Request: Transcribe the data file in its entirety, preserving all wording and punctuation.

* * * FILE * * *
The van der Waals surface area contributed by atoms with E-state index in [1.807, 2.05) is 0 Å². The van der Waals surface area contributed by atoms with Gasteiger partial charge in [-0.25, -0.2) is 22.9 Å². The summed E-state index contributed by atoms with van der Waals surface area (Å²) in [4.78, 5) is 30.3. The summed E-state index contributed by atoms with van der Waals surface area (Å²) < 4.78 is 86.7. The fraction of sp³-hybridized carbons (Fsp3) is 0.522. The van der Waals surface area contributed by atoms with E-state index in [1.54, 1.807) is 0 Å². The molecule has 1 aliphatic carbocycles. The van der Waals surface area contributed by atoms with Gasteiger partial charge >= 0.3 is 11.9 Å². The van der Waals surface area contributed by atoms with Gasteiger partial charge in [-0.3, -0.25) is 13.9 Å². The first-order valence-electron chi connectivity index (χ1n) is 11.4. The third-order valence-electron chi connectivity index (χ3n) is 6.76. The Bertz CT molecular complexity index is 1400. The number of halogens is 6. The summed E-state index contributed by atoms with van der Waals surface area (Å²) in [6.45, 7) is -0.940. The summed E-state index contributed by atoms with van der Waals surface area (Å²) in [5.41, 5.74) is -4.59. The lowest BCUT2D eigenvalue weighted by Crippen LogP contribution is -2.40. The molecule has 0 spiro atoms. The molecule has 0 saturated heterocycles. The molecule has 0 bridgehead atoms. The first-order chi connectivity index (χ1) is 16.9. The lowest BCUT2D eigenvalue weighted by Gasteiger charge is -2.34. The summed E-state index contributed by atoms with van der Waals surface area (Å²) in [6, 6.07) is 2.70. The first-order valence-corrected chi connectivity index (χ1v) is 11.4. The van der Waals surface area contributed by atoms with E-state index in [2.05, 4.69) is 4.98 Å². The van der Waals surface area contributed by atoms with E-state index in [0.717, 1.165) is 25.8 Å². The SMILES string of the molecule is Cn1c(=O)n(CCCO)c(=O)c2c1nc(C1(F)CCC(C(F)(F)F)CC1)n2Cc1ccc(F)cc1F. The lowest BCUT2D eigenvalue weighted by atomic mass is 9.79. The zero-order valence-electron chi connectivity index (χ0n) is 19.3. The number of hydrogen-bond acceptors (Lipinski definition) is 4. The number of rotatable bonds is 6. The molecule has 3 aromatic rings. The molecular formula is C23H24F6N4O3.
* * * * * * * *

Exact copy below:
The van der Waals surface area contributed by atoms with E-state index in [1.807, 2.05) is 0 Å². The van der Waals surface area contributed by atoms with Gasteiger partial charge in [-0.25, -0.2) is 22.9 Å². The summed E-state index contributed by atoms with van der Waals surface area (Å²) in [4.78, 5) is 30.3. The summed E-state index contributed by atoms with van der Waals surface area (Å²) < 4.78 is 86.7. The fraction of sp³-hybridized carbons (Fsp3) is 0.522. The van der Waals surface area contributed by atoms with E-state index in [1.54, 1.807) is 0 Å². The molecule has 1 aliphatic carbocycles. The van der Waals surface area contributed by atoms with Gasteiger partial charge >= 0.3 is 11.9 Å². The van der Waals surface area contributed by atoms with Gasteiger partial charge in [-0.3, -0.25) is 13.9 Å². The first-order valence-electron chi connectivity index (χ1n) is 11.4. The third-order valence-electron chi connectivity index (χ3n) is 6.76. The Bertz CT molecular complexity index is 1400. The number of halogens is 6. The summed E-state index contributed by atoms with van der Waals surface area (Å²) in [6.45, 7) is -0.940. The summed E-state index contributed by atoms with van der Waals surface area (Å²) in [5.41, 5.74) is -4.59. The lowest BCUT2D eigenvalue weighted by Crippen LogP contribution is -2.40. The molecule has 0 spiro atoms. The molecule has 0 saturated heterocycles. The molecule has 0 bridgehead atoms. The first-order chi connectivity index (χ1) is 16.9. The lowest BCUT2D eigenvalue weighted by Gasteiger charge is -2.34. The summed E-state index contributed by atoms with van der Waals surface area (Å²) in [6, 6.07) is 2.70. The first-order valence-corrected chi connectivity index (χ1v) is 11.4. The van der Waals surface area contributed by atoms with E-state index in [2.05, 4.69) is 4.98 Å². The van der Waals surface area contributed by atoms with E-state index in [0.717, 1.165) is 25.8 Å². The SMILES string of the molecule is Cn1c(=O)n(CCCO)c(=O)c2c1nc(C1(F)CCC(C(F)(F)F)CC1)n2Cc1ccc(F)cc1F. The lowest BCUT2D eigenvalue weighted by atomic mass is 9.79. The zero-order valence-electron chi connectivity index (χ0n) is 19.3. The number of hydrogen-bond acceptors (Lipinski definition) is 4. The number of rotatable bonds is 6. The molecule has 3 aromatic rings. The molecular formula is C23H24F6N4O3.